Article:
winterIn the aftermath of the severe snow storms that ravaged the Buffalo recently  and the current warm temperatures giving way to melting snow, the Electrical Safety Foundation International (ESFI) is encouraging Buffalo residents to be aware of the potential dangers that can result when water comes in contact with electricity.  

The U.S. National Weather Service has issued a flood warning for Monday and also cautioned residents to beware of falling snow-covered trees as well as downed power lines and resulting power outages.

ESFI is offering area residents important advice about how to stay safe from the electrical dangers associated with these severe storms:  

Submerged electrical appliances

Take care when stepping into a flooded area, and be aware that submerged outlets or electrical cords may energize the water, posing a potentially deadly trap.

Electrical items such as circuit breakers, fuses, GFCIs, receptacles, plugs and switches can malfunction when water and silt get inside. Discard them when they have been submerged.

Do not use electrical appliances that have been exposed to water. Water can damage the internal components in electrical appliances and can cause shock and fire hazards in furnaces, refrigerators, washing machines and dryers. 

Have an electrician inspect electrical appliances that have been wet, and do not turn on or plug in appliances unless an electrician tells you it is safe. Electrical equipment exposed to water can be extremely dangerous if reenergized without proper reconditioning or replacement.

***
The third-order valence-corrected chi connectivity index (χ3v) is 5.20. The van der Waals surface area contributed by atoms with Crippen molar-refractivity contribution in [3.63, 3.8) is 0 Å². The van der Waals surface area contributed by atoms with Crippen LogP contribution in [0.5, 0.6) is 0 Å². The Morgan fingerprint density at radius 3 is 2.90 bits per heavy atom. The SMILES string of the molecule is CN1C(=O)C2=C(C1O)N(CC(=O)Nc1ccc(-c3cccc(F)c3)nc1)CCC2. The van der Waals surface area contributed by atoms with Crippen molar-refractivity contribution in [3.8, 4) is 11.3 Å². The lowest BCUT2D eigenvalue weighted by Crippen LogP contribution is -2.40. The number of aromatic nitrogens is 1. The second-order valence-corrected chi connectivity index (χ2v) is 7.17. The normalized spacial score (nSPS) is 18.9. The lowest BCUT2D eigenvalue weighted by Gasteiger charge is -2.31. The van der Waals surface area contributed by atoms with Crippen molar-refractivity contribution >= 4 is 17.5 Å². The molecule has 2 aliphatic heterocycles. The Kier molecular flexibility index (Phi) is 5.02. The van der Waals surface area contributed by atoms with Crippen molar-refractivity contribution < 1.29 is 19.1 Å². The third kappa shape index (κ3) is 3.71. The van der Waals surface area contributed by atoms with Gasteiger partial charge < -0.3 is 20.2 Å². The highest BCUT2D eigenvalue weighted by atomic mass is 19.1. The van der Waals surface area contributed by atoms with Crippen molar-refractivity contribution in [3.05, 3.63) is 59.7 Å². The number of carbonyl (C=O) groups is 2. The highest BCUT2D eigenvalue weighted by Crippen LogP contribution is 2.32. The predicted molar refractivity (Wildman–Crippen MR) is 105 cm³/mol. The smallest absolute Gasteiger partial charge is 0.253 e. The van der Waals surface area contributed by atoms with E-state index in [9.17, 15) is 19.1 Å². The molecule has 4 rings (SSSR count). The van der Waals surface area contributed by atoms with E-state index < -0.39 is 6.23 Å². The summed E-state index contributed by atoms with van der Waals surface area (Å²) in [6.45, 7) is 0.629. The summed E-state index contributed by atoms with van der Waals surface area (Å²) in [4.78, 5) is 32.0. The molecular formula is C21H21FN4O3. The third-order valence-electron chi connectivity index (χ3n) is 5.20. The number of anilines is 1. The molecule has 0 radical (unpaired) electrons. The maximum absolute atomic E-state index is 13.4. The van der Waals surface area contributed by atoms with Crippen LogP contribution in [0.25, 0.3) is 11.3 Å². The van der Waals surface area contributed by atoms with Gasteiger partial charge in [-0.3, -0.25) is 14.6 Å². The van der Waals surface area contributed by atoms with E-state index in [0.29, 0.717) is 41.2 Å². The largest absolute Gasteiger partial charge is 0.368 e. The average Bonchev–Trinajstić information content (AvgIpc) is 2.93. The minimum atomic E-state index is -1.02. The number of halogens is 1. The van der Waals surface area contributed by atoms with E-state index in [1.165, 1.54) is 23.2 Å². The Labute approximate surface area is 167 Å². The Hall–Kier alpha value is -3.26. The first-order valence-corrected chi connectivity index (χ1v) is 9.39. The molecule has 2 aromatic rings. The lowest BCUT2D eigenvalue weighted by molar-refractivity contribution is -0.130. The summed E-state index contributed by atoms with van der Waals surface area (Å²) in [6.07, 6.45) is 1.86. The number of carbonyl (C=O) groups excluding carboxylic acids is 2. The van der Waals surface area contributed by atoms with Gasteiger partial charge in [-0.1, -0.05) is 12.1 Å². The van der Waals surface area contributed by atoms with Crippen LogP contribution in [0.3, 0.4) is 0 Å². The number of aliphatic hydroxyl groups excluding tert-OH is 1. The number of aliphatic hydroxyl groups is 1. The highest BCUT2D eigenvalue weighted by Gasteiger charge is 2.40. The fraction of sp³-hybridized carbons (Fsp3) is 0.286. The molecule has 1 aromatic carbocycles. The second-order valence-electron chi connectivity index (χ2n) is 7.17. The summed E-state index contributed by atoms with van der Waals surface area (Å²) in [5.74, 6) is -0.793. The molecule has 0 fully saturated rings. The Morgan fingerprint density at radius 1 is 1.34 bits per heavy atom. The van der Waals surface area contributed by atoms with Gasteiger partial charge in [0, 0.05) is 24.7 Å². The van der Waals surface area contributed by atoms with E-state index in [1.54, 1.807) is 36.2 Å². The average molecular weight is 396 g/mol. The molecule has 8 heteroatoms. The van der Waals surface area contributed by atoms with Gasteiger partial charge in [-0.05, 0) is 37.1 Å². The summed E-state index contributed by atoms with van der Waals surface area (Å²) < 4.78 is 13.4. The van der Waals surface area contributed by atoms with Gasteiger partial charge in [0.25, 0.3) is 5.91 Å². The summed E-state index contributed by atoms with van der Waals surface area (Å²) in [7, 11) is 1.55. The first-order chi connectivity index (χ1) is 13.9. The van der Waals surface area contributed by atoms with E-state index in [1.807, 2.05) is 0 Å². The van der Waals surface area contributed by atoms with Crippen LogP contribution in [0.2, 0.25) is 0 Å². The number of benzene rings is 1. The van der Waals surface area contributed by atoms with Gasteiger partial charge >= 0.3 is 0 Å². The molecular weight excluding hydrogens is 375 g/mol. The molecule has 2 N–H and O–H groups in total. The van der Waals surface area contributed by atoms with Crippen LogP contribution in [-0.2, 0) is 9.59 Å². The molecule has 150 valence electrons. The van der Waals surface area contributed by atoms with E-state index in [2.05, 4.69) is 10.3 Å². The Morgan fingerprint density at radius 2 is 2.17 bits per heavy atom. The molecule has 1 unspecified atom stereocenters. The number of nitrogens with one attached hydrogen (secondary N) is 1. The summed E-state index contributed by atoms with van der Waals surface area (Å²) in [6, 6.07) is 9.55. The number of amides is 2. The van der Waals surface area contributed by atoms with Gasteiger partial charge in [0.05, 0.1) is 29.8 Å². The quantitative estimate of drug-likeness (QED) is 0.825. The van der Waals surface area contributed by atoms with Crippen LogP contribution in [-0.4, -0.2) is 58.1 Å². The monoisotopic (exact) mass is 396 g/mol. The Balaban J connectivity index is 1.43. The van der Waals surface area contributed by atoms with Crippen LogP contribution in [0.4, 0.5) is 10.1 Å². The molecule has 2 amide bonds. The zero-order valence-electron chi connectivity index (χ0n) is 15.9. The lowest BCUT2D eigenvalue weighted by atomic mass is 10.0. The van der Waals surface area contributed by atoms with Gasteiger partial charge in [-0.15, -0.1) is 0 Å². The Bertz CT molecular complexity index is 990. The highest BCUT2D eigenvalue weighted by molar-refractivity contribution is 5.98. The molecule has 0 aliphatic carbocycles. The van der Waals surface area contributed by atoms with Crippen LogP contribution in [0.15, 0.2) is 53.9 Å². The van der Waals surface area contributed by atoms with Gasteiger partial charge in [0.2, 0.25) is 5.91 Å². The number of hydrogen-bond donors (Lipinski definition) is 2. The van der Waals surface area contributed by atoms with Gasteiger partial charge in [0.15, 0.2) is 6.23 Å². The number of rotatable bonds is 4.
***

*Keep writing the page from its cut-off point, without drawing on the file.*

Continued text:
If electrical appliances have been under water, have them dried out and reconditioned by a qualified service repairman.

Downed power lines

Always assume fallen power lines are energized. Stay at least 10 feet away from a downed power line and any nearby objects it may be touching, such as a fence or a tree limb.

Contact your utility company immediately to report downed power lines outside your home.

Never touch a person or object that is in direct or indirect contact with a downed power line. Instead, call 911 immediately.

Never attempt to move a downed power line – leave it to the professionals.

Portable generators

Do not operate a portable generator in your home, basement, or garage. Generators can very quickly produce high levels of carbon monoxide, which can be deadly.

Be sure that the generator is dry and properly grounded.

Plug appliances directly into the generator to prevent back feed along the power lines.

Make sure that there is at least one working carbon monoxide detector in your home. Test the batteries at least twice a year, at the same time smoke detector batteries are tested.

The Electrical Safety Foundation International (ESFI) is dedicated exclusively to promoting electrical safety. ESFI proudly sponsors National Electrical Safety Month each May, and engages in public education campaigns throughout the year to prevent electrical fires, injuries, and fatalities in the home and the workplace. For more information about ESFI and National Electrical Safety Month, visit

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